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Scenario : Yeah Disk space issues!! /var and /var/log are seperate partitions and /var/log is getting filled-up with the current logrotation settings which we dont want to change. /var is allocated with 50G and has got lot of free space left in it. So we decided to go-ahead with the decision to re-size the partitions and thereby providing more disk space to /var/log partition.
AIM paraphrased : Reduce the LVM partition for /var and then Expand /var/log
Execute the command lvdisplay to list the sizes of all logical volumes.
/dev/vg01/lv_var is the mouted partition for /var and
/dev/vg01/lv_var_log is the mounted partition for /var/log
The change has got two stages :
Stage 1: Reduce the Logical Volume /dev/vg01/lv_var size to 40G
Unmount /var partition before lvreduce.
Make sure /var of not being used by any process.
[bash][root@server ~]# lsof /var/
[root@server ~]# fuser -m /var/[/bash]
Both the commands should not give us any output. If displayed then Stop or Kill all associated programs/processes that are accessing /var .
[bash]fuser –m /var[/bash]
will list all the PID’s accessing /var.
Either kill the processes one-by-one or kill them all by executing the below command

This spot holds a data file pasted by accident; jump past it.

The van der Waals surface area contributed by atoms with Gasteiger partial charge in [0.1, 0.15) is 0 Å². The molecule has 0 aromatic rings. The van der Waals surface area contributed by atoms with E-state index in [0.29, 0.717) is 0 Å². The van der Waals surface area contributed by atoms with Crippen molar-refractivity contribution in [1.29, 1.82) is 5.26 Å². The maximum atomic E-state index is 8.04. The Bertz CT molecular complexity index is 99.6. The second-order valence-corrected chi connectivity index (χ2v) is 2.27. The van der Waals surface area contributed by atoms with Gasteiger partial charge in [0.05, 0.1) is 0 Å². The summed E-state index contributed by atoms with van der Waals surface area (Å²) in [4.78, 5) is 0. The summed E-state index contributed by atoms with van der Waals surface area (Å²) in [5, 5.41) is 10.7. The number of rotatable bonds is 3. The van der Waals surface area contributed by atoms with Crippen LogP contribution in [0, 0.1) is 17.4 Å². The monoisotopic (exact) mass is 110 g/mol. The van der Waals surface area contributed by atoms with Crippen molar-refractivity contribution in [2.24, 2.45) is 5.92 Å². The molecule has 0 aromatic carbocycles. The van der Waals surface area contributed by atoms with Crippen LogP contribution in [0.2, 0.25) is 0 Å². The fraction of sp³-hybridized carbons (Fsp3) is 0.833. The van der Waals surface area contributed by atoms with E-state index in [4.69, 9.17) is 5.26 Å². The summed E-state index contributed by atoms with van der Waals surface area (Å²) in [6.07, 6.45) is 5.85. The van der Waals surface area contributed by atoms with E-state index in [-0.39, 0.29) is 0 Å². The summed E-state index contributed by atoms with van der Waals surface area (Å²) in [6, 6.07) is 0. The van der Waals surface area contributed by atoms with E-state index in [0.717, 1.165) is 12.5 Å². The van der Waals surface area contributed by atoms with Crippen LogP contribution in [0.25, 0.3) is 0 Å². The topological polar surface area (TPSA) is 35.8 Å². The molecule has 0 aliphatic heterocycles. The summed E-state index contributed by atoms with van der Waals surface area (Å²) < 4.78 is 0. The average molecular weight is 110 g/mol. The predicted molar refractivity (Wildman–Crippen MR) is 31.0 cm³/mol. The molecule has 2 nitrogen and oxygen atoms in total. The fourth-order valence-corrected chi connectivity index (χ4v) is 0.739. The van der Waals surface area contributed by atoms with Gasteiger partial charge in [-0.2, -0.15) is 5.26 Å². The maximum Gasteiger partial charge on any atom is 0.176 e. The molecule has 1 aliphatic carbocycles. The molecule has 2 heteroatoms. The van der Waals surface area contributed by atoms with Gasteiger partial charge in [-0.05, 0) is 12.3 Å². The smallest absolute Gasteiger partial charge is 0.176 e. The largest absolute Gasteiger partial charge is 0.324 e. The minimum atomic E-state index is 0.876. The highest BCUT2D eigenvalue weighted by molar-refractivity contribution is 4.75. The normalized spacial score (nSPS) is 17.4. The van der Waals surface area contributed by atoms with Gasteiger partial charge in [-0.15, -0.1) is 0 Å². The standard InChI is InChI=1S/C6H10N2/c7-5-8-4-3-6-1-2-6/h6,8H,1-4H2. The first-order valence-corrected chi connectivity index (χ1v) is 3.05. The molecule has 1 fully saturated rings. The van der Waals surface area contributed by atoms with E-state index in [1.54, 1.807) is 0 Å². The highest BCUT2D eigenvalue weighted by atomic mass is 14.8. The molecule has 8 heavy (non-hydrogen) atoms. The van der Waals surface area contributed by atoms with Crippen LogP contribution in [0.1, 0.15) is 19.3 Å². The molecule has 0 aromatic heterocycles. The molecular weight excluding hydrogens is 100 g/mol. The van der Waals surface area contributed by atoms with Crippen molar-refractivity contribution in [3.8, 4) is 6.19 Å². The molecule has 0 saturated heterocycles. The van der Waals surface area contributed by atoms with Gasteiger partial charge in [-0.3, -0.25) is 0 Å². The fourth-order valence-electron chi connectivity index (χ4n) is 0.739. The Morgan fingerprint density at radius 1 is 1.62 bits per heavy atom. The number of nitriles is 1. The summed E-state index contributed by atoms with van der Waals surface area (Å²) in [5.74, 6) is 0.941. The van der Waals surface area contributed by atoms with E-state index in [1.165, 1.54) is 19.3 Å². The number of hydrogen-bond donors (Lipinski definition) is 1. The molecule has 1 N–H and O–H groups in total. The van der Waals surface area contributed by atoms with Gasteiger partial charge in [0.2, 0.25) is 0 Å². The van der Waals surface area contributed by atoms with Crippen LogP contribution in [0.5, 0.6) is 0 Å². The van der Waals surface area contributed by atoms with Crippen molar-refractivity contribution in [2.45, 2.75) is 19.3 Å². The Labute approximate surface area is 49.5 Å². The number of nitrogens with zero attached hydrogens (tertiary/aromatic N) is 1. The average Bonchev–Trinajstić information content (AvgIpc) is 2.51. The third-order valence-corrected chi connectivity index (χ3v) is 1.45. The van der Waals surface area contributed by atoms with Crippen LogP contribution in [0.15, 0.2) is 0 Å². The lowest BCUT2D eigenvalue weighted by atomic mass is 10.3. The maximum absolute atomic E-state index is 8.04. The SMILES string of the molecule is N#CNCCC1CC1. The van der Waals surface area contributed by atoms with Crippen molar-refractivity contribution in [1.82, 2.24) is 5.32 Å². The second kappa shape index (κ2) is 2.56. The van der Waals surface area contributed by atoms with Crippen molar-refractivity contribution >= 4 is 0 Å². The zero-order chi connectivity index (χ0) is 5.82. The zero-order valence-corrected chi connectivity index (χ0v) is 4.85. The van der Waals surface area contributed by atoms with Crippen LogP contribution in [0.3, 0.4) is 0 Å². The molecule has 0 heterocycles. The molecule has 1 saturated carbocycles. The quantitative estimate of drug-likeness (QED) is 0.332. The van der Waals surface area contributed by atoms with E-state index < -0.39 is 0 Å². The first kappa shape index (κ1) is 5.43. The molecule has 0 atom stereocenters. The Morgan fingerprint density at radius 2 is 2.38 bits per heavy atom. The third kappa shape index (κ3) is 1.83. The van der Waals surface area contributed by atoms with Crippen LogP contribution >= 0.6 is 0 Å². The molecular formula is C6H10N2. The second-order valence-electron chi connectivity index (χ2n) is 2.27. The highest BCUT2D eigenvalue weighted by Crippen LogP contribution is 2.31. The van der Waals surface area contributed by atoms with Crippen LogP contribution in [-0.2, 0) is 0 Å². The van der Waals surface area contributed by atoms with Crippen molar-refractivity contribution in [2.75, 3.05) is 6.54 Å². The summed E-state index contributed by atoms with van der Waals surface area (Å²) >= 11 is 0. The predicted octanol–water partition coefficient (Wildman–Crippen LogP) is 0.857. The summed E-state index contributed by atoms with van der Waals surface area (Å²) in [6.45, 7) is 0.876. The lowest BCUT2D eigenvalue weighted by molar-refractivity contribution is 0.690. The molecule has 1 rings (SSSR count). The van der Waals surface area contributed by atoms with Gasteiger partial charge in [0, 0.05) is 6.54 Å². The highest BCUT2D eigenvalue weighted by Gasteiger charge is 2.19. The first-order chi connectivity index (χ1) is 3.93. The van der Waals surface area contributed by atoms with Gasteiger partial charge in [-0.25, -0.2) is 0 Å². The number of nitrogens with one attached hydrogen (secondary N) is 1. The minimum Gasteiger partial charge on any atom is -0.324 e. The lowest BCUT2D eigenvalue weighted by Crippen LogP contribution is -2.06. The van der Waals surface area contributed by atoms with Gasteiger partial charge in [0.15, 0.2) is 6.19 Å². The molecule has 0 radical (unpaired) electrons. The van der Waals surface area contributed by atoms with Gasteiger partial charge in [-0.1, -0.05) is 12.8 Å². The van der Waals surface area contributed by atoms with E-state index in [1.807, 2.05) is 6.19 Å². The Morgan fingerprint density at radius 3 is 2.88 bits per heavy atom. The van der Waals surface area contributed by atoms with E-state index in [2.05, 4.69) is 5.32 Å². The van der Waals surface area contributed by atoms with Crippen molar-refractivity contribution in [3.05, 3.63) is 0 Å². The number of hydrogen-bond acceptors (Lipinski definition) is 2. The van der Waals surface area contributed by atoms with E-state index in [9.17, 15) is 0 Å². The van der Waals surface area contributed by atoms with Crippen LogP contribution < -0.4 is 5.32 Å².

[bash]fuser -km /var[/bash]
You may get the below error message while unmounting
[bash]umount: /var: device is busy
umount: /var: device is busy[/bash]
Make sure no processes are associated with /var partition
Just to be one the safer side execute the below commands again.
fuser -m /var[/bash]
and if no results are displayed, forcefully unmount the partition
[bash]umount -f /var[/bash]
Then run :
[bash]e2fsck -f /dev/vg01/lv_var[/bash]
REDUCING THE TOTAL SIZE TO 40G:
[bash]resize2fs /dev/vg01/lv_var 40G[/bash]
[bash]lvreduce -L40G /dev/vg01/lv_var[/bash]
Re-mount the partition :
[bash]mount /dev/vg01/lv_var /var[/bash]
Stage 2: Expand the Logical Volume /dev/vg01/lv_var_log size to 10G
To expand an LVM, there is no need to have it unmounted.
MAKING THE TOTAL SIZE FOR /VAR/LOG TO 10G:
[bash]lvextend -L10G /dev/vg01/lv_var_log[/bash]
[bash]e2fsck -f /dev/vg01/lv_var_log[/bash]
lvdisplay and df -h should show the updated disk spaces.